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Where Do I Start?


Beginning with the July 2016 issue, I began a stint as a staff writer for Two Lane Livin' (www.twolanelivin.com).  While I don't think I write particularly well, it has given me another outlet to reach people with the message of emergency preparedness.  

I will present those articles, in their unedited form, here.  

Where Do I Start?

This series of articles will focus on emergency preparedness. My aim is to discuss the different aspects through a topical approach, rather than holistically. Today’s article, appropriately, starts at the beginning.

Through my business, I encounter people, nearly daily, who have become aware of the need to prepare for emergencies and disasters, but have no idea how to begin. As such, much of my business has become focused on educating people to how to launch and sustain their journey. It is indeed a journey—a journey of learning and self-discovery and one you can stop whenever you are comfortable with your level of preparedness.

Preparedness is a custom process. Everyone’s approach and outcome is different. I will present my philosophy and, hopefully, explain why I have come to believe a particular approach.

The Federal Emergency Management Agency (FEMA), through its website, www.ready.gov, directs the American public to prepare for a range of emergencies, including the zombie apocalypse. Their approach outlines a “Bug Out Bag” for each family member covering personal needs for 72 hours. This is a discrete, vague solution to an unknown problem. While better than nothing, the bug out bag should be just a part of a larger plan.


The first phase of your journey becomes one of replacement. When you examine the parts of your world, look for the things that are required to sustain life. While there can be addition to the list, the one provided below is taken from the book How to Survive The End of the World by James Wesley Rawles:

8 Basic Human Needs 6 Supporting Needs

1. Food 1. Medicine/First Aid

2. Water 2. Communication

3. Air 3. Electrical Power

4. Shelter 4. Transportation

5. Sleep 5. Protection/Security

6. Heating/cooling 6. Financial Security

7. Hygiene/sanitation

8. Light

Survival is, by definition, a dirty affair. Do not attempt to recreate your current life in a survival situation. Survival creates crisis and crisis creates abrupt change in your daily affairs. Do not expect the government to swoop in and save you. It cannot and it will not.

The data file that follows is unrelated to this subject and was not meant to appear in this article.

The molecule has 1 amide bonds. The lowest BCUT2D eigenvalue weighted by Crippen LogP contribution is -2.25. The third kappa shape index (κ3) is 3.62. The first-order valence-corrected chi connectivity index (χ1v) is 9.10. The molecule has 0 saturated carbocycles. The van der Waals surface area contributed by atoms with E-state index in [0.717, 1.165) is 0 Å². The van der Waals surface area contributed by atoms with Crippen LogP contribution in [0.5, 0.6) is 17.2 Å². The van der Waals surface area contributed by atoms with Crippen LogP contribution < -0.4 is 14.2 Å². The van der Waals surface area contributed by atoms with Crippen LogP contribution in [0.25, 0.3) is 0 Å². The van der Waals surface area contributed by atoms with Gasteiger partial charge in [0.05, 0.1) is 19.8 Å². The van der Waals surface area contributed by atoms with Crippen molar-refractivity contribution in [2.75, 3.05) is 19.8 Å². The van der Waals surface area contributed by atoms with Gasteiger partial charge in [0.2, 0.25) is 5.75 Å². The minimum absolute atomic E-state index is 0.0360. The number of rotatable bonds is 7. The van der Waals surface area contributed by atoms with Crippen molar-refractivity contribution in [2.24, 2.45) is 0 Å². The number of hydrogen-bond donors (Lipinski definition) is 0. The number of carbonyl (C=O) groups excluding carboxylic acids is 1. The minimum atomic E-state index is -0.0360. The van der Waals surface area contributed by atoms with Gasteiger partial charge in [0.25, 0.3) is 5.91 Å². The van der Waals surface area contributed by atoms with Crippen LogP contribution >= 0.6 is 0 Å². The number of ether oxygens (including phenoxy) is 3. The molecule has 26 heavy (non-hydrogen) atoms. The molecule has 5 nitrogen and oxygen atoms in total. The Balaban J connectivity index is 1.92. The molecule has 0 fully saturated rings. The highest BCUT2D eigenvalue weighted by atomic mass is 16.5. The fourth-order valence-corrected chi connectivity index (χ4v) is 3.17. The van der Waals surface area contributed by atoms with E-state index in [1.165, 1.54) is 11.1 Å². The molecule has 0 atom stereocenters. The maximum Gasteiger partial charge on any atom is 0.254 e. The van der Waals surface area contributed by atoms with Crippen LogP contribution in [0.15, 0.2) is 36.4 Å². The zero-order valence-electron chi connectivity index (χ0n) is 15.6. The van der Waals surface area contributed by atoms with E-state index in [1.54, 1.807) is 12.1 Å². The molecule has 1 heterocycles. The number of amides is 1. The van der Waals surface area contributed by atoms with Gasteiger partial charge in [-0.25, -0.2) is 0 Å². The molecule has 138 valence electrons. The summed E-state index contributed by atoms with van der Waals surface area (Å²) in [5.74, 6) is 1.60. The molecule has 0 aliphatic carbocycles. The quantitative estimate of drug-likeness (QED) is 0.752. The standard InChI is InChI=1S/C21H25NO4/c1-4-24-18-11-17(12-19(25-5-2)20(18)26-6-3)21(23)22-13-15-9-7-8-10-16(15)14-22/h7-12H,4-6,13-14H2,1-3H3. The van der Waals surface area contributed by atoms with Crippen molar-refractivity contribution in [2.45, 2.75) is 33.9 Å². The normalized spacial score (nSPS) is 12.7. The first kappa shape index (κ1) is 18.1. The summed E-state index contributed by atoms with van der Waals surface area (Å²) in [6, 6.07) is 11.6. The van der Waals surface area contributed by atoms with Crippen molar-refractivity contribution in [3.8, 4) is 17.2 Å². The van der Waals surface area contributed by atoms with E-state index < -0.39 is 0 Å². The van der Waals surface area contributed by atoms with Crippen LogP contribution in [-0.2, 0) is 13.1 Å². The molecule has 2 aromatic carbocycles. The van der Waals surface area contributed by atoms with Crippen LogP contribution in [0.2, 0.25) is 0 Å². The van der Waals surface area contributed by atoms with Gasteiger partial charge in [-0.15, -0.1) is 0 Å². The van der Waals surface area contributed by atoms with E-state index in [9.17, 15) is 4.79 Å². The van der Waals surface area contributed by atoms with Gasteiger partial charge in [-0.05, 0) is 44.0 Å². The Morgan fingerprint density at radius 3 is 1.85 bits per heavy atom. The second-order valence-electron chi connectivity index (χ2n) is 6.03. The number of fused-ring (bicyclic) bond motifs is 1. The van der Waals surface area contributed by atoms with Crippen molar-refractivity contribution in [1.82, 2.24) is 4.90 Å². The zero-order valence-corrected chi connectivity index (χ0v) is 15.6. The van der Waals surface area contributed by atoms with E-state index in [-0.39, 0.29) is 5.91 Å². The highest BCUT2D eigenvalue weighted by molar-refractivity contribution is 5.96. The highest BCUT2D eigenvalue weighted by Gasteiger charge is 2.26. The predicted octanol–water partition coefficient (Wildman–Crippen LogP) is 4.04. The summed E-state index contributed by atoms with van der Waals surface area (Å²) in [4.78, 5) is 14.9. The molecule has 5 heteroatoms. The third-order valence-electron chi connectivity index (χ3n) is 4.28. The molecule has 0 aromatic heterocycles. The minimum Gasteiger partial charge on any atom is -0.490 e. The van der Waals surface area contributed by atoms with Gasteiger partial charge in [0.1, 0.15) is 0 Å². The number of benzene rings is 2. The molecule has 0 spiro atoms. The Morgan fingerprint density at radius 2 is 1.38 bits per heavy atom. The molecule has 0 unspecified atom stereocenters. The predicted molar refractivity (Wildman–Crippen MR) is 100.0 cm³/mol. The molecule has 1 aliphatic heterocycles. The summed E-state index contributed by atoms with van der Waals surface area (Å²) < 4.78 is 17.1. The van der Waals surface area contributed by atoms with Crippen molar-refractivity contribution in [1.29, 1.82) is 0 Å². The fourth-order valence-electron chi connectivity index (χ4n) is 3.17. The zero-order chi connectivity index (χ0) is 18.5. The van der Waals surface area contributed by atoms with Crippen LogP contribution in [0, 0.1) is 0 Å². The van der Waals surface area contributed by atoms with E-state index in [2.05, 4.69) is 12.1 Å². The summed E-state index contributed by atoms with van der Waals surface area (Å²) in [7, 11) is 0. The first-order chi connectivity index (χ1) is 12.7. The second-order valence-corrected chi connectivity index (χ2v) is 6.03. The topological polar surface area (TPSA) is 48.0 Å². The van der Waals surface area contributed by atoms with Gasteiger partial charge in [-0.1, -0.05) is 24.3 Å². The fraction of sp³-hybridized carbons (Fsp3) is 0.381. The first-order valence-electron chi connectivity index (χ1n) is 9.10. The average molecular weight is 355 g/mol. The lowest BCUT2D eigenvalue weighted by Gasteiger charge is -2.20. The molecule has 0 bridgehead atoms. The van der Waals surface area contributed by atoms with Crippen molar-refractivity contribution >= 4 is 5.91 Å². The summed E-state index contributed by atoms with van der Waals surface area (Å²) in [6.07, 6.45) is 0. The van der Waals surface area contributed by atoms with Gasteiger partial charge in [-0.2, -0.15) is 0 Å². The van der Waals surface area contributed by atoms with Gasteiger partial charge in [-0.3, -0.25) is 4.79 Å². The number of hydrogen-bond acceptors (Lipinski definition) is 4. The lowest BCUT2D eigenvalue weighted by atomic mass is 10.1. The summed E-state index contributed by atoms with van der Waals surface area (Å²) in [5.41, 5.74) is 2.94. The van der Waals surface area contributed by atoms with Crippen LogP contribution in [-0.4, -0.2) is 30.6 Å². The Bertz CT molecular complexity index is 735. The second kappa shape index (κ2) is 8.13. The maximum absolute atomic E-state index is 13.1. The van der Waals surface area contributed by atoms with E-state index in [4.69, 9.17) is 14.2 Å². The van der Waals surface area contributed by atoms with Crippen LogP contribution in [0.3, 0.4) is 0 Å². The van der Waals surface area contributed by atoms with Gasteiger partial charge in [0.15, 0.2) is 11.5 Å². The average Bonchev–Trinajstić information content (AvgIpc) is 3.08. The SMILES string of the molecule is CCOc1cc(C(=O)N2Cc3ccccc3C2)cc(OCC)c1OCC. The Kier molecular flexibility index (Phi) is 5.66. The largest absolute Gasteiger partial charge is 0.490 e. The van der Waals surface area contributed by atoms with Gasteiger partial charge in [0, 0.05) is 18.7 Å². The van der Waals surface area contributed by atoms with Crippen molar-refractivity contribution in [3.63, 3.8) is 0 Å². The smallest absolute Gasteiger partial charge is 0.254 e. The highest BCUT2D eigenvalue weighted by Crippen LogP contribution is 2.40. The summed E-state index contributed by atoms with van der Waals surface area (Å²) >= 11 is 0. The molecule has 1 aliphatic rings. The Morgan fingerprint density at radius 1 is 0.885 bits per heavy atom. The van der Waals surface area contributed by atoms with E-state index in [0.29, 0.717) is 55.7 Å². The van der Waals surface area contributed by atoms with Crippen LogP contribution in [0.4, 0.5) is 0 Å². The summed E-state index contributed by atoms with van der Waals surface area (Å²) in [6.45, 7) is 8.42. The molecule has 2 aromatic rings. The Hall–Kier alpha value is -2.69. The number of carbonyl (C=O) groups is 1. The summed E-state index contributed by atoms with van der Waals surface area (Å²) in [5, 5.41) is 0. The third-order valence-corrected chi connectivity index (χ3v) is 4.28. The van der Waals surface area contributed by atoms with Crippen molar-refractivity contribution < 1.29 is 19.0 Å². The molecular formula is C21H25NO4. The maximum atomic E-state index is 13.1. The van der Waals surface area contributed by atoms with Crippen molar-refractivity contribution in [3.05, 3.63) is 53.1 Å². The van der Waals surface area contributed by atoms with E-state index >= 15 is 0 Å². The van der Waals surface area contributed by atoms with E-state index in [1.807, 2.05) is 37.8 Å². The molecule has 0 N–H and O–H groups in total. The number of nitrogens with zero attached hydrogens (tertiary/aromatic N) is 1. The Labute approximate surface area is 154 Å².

Regardless of your life situation, there are some commonalities among all people:

  • Where will I sleep?
  • What will I eat?
  • How will I cook?
  • How will I have potable water?
  • How will I keep warm/cool?
  • How will I use the bathroom?
  • What will I use to provide light in the dark?
  • If I must leave my home, how will I have shelter?

Remember that, in this phase, the focus is replacement. These are the types of gear and supplies that make up the contents of a bug out bag, but also, minus the last question, must be gathered if you are to “bug in”, which refers to remaining in your home.

Emergency preparedness is not about “stuff”. It does not matter how much gear you have if you do not know how to use it. Whenever gear or supplies is purchased to satisfy an identified need, it is critically important that you take the time to learn the proper way(s) to use it. For example, learning to start a fire in the midst of a crisis would not be “prepared”.

Many products in the survival market are designed to serve multiple functions. These are must haves. Why? Any time a product can be purchased that solves several problems at once, money is saved and weight is avoided if you have to carry your gear. An example is a shemagh. The shemagh is a desert scarf, usually 42 inches by 42 inches of woven cotton, that is used by militaries all over the world. It can be used as a scarf, a sling, a bandage, a mechanical filter, and literally a hundred other things. Plus, it is available in many colors.

I hope this have given you a little introduction to the “what” of emergency preparedness. The “why” is as varied as the people who are preparing.

We are always available to talk with you about your emergency preparedness plan. While it may sometimes feel like it, you are not alone. There are many many families in West Virginia who are on their own prepper journeys. Contact us if we can help.

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